Where Scallops Dwell

UK DIVER

Where Scallops Dwell

Dredging for shellfish is a scattershot method that ruins fragile eco-systems. Havens such as the protected area of Lyme Bay illustrate what we stand to lose, says WILL APPLEYARD

Diver-caught scallops.

I’M NOT SURE MANY of us ever consider a scallop’s origin as its white and orange meat sits, neatly presented on its open shell over crushed ice, at the fish-counter. Nor do we give much thought to how it was taken from the sea, or perhaps even at what cost.

I’m not talking about the financial cost involved in its extraction from the seabed, but about the cost to the environment.

Lyme Bay counts for just a slither of Dorset’s 90-mile Jurassic Coast, and is not only an area of outstanding natural beauty but forms part of a World Heritage site.

Golden Cap, the highest sea-cliff on the South Coast, stands proudly somewhere along the centre of the bay, as if keeping guard over its stretch of coastline and Chesil Beach. An 18-mile shingle beach flanks the east, while the western section eventually becomes Devon’s territory as it passes Lyme Regis and then Beer.

Lyme Bay has been the place of work for generations of fishermen and, alongside the many British fish species, scallops have always been among their most desired yield.

Scallops are bottom-dwelling shellfish, with most of the creatures’ shell buried in the sand, opening and closing to allow filter-feeding through its beard, the sieve-like fleshy part of the shellfish found at the “mouth”.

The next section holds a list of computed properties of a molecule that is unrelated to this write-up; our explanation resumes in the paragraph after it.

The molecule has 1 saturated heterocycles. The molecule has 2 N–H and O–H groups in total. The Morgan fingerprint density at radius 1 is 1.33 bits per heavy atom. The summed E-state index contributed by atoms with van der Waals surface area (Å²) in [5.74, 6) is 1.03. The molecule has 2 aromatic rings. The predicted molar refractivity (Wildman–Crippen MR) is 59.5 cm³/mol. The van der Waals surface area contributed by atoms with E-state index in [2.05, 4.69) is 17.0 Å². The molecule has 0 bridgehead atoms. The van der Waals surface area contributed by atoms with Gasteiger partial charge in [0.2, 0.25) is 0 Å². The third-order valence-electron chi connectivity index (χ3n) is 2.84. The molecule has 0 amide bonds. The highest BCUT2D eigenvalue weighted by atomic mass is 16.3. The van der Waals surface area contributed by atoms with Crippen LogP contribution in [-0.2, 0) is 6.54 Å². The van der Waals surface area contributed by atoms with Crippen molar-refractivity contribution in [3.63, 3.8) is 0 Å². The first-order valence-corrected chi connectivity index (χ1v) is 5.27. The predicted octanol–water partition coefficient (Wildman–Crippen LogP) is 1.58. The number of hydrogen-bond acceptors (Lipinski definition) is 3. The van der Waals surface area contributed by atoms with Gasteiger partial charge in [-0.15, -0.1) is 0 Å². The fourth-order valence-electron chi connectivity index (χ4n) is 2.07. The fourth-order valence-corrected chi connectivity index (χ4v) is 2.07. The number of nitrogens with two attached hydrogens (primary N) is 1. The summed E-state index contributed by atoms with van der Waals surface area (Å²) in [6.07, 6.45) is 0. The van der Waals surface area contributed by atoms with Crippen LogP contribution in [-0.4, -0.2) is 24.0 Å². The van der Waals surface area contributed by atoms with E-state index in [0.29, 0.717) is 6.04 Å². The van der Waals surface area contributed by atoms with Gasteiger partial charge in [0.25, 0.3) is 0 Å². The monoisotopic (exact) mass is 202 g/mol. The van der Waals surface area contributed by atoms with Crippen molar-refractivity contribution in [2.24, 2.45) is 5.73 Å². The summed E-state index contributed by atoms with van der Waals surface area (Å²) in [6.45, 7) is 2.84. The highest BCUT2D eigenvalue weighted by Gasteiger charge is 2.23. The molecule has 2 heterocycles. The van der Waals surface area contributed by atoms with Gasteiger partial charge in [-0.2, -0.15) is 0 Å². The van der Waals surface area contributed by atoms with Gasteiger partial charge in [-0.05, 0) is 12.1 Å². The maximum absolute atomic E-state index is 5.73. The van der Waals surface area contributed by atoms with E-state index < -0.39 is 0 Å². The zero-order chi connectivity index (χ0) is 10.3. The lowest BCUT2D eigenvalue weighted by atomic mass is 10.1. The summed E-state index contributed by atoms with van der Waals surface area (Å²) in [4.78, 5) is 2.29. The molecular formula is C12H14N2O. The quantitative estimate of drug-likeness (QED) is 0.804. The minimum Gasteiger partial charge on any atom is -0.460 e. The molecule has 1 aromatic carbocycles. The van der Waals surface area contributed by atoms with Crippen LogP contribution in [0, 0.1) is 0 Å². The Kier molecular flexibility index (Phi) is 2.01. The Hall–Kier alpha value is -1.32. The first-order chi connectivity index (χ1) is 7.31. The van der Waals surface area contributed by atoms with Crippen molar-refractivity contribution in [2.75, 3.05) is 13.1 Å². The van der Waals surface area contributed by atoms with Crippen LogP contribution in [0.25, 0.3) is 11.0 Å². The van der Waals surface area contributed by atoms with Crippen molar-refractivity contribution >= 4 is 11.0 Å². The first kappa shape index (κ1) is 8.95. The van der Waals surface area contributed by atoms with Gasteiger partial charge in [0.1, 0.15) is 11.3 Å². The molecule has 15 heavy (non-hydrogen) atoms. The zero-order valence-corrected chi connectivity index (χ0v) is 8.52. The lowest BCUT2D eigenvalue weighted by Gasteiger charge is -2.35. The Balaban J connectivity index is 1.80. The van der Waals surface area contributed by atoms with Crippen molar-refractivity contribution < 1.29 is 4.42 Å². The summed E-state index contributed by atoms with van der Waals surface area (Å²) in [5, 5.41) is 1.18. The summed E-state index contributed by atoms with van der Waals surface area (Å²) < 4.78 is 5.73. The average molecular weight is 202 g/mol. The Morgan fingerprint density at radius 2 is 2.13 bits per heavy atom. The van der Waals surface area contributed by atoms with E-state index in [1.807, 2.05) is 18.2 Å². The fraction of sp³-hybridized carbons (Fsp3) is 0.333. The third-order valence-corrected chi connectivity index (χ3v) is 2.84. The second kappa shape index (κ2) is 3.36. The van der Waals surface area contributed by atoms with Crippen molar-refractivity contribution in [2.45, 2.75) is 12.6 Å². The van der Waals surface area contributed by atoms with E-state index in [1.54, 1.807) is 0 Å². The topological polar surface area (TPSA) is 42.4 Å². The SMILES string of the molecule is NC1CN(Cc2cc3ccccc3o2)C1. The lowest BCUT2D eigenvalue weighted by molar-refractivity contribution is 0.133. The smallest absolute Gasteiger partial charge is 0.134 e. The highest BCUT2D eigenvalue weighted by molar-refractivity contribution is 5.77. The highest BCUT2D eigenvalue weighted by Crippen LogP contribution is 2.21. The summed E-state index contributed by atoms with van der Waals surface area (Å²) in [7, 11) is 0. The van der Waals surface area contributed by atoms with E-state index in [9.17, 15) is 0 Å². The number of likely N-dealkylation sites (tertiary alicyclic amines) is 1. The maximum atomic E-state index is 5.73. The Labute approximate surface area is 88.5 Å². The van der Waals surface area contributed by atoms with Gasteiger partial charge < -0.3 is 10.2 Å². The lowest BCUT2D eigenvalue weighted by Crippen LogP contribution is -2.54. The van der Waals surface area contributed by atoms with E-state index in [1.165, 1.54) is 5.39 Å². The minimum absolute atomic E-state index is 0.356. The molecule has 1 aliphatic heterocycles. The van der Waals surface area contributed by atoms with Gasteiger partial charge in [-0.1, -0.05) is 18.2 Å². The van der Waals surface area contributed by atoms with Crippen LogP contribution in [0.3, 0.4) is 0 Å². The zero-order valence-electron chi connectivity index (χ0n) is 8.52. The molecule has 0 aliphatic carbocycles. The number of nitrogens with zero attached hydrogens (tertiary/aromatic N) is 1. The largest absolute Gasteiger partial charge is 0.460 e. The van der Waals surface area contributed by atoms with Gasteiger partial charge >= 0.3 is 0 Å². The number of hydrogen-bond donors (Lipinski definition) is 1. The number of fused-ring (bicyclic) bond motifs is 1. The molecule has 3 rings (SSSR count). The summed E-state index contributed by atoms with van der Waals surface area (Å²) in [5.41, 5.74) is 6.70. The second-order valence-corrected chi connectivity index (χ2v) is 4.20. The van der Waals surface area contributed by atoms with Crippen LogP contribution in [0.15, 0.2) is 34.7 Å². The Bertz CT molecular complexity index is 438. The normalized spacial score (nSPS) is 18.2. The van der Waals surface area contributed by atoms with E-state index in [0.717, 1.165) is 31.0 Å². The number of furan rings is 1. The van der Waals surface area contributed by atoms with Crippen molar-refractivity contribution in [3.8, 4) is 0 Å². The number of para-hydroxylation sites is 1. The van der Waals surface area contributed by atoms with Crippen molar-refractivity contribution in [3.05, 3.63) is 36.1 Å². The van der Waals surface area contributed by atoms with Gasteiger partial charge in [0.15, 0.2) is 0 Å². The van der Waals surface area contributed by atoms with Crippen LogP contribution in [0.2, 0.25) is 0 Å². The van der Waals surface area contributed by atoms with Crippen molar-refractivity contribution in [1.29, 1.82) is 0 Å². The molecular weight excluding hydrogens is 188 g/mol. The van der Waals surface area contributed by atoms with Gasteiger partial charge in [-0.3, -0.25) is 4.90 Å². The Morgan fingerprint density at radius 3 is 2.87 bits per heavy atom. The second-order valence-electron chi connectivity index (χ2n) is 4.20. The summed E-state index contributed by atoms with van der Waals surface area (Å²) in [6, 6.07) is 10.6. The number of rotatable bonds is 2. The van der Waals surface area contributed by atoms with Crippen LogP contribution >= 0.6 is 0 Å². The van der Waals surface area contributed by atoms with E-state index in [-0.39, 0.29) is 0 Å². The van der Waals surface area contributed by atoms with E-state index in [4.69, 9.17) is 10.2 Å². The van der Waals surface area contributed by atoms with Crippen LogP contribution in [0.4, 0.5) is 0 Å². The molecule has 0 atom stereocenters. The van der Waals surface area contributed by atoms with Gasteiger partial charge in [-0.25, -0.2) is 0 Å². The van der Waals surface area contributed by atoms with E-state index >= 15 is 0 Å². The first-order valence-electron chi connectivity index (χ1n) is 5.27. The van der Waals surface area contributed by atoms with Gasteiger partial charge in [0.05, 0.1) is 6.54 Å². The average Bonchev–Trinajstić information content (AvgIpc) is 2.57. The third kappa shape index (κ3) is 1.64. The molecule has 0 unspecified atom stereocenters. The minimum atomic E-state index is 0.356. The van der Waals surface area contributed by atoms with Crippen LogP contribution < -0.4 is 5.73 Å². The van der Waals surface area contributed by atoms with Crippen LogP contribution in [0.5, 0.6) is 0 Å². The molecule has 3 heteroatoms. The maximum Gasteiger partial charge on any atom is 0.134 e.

Collecting scallops by hand causes minimum damage to the environment.

For us divers, it’s reasonably easy to spot them as they nervously slam themselves shut on our approach, sending up a plume of sand or silt. Perhaps evolution will some day iron out that little giveaway sign.

Other than collecting scallops by hand – “diver caught scallops” is often seen on menus – there is no environmentally considerate way of extracting these palm-sized fellas from the seabed without destroying everything else living among them in the process.

Scallop-dredging is the commercial procedure, an indiscriminate method that uses a horizontal metal beam or “sword” complete with teeth and accompanying net to scour the seabed while being towed by boat. The level of bycatch with this method is appalling and everything in the equipment’s wake is left broken and dead.

Until the development of a spring-loaded bar system, scallop-dredging was a reliable method of bottom-fishing only on an area of completely flat seabed.

The spring-loaded bar system meant that it could operate on more uneven underwater terrain such as reef systems, so increasing the areas in which dredging could take place and the damage done.

Appeared in DIVER January 2019

BUT IT’S NOT ALL DOOM and gloom for dwellers on the great British seabed, at least not for the queen scallops of Lyme Bay. Because the bay is considered “nationally important” it has, since 2008, been the largest protected area in British waters.

For 10 years now an area of 60 square nautical miles has been declared closed to scallop-dredging and bottom-trawling, allowing the recovery of some of our most important “out of sight, out of mind” marine species.

The ban, although not the same as an official DEFRA no-take zone, was imposed to aid the recovery of a diverse, fragile eco-system. Natural England led the move to demonstrate to the Government that the area was in dire need of protection, building on years of survey work by various wildlife bodies.